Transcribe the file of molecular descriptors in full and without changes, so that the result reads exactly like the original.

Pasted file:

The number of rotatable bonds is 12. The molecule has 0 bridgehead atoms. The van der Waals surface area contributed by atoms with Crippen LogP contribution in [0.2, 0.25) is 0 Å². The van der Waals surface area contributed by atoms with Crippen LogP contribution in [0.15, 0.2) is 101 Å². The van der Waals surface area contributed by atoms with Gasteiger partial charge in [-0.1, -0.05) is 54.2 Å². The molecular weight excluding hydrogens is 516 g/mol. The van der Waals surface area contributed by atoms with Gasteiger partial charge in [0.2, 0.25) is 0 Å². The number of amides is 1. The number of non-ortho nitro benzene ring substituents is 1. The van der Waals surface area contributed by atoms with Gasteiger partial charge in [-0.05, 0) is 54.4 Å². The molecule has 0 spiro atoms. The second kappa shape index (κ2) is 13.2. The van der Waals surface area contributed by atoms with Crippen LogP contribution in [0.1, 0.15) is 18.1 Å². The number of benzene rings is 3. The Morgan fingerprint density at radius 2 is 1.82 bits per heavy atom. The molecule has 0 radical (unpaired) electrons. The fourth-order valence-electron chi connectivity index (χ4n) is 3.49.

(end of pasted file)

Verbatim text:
The number of rotatable bonds is 12. The molecule has 0 bridgehead atoms. The van der Waals surface area contributed by atoms with Crippen LogP contribution in [0.2, 0.25) is 0 Å². The van der Waals surface area contributed by atoms with Crippen LogP contribution in [0.15, 0.2) is 101 Å². The van der Waals surface area contributed by atoms with Gasteiger partial charge in [-0.1, -0.05) is 54.2 Å². The molecular weight excluding hydrogens is 516 g/mol. The van der Waals surface area contributed by atoms with Gasteiger partial charge in [0.2, 0.25) is 0 Å². The number of amides is 1. The number of non-ortho nitro benzene ring substituents is 1. The van der Waals surface area contributed by atoms with Gasteiger partial charge in [-0.05, 0) is 54.4 Å². The molecule has 0 spiro atoms. The second kappa shape index (κ2) is 13.2. The van der Waals surface area contributed by atoms with Crippen LogP contribution in [0.1, 0.15) is 18.1 Å². The number of benzene rings is 3. The Morgan fingerprint density at radius 2 is 1.82 bits per heavy atom. The molecule has 0 radical (unpaired) electrons. The fourth-order valence-electron chi connectivity index (χ4n) is 3.49.